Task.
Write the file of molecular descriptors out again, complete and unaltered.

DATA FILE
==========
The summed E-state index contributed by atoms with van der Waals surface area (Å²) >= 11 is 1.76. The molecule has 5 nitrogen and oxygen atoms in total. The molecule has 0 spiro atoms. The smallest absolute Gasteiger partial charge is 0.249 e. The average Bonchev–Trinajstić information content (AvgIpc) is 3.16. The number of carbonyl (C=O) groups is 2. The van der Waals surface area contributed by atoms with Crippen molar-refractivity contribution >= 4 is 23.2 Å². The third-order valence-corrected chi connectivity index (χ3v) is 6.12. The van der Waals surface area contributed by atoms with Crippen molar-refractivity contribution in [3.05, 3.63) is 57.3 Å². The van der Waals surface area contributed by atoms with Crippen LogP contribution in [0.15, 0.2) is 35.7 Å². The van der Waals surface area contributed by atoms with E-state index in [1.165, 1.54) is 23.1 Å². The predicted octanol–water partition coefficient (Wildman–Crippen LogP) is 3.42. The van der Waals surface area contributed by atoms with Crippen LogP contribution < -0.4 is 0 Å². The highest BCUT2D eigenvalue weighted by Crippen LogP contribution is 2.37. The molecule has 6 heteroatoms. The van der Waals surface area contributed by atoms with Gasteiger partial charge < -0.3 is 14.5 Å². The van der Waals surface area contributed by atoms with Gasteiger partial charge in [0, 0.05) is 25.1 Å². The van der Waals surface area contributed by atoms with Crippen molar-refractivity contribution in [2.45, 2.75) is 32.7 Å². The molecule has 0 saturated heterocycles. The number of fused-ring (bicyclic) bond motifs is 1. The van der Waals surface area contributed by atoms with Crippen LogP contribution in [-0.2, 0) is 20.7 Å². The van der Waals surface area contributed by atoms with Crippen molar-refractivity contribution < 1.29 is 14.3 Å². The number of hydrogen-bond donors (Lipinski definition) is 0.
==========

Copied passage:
The summed E-state index contributed by atoms with van der Waals surface area (Å²) >= 11 is 1.76. The molecule has 5 nitrogen and oxygen atoms in total. The molecule has 0 spiro atoms. The smallest absolute Gasteiger partial charge is 0.249 e. The average Bonchev–Trinajstić information content (AvgIpc) is 3.16. The number of carbonyl (C=O) groups is 2. The van der Waals surface area contributed by atoms with Crippen molar-refractivity contribution >= 4 is 23.2 Å². The third-order valence-corrected chi connectivity index (χ3v) is 6.12. The van der Waals surface area contributed by atoms with Crippen molar-refractivity contribution in [3.05, 3.63) is 57.3 Å². The van der Waals surface area contributed by atoms with Crippen LogP contribution in [0.15, 0.2) is 35.7 Å². The van der Waals surface area contributed by atoms with E-state index in [1.165, 1.54) is 23.1 Å². The predicted octanol–water partition coefficient (Wildman–Crippen LogP) is 3.42. The van der Waals surface area contributed by atoms with Crippen LogP contribution < -0.4 is 0 Å². The highest BCUT2D eigenvalue weighted by Crippen LogP contribution is 2.37. The molecule has 6 heteroatoms. The van der Waals surface area contributed by atoms with Gasteiger partial charge < -0.3 is 14.5 Å². The van der Waals surface area contributed by atoms with Gasteiger partial charge in [0, 0.05) is 25.1 Å². The van der Waals surface area contributed by atoms with Crippen molar-refractivity contribution in [2.45, 2.75) is 32.7 Å². The molecule has 0 saturated heterocycles. The number of fused-ring (bicyclic) bond motifs is 1. The van der Waals surface area contributed by atoms with Crippen LogP contribution in [-0.2, 0) is 20.7 Å². The van der Waals surface area contributed by atoms with Crippen molar-refractivity contribution < 1.29 is 14.3 Å². The number of hydrogen-bond donors (Lipinski definition) is 0.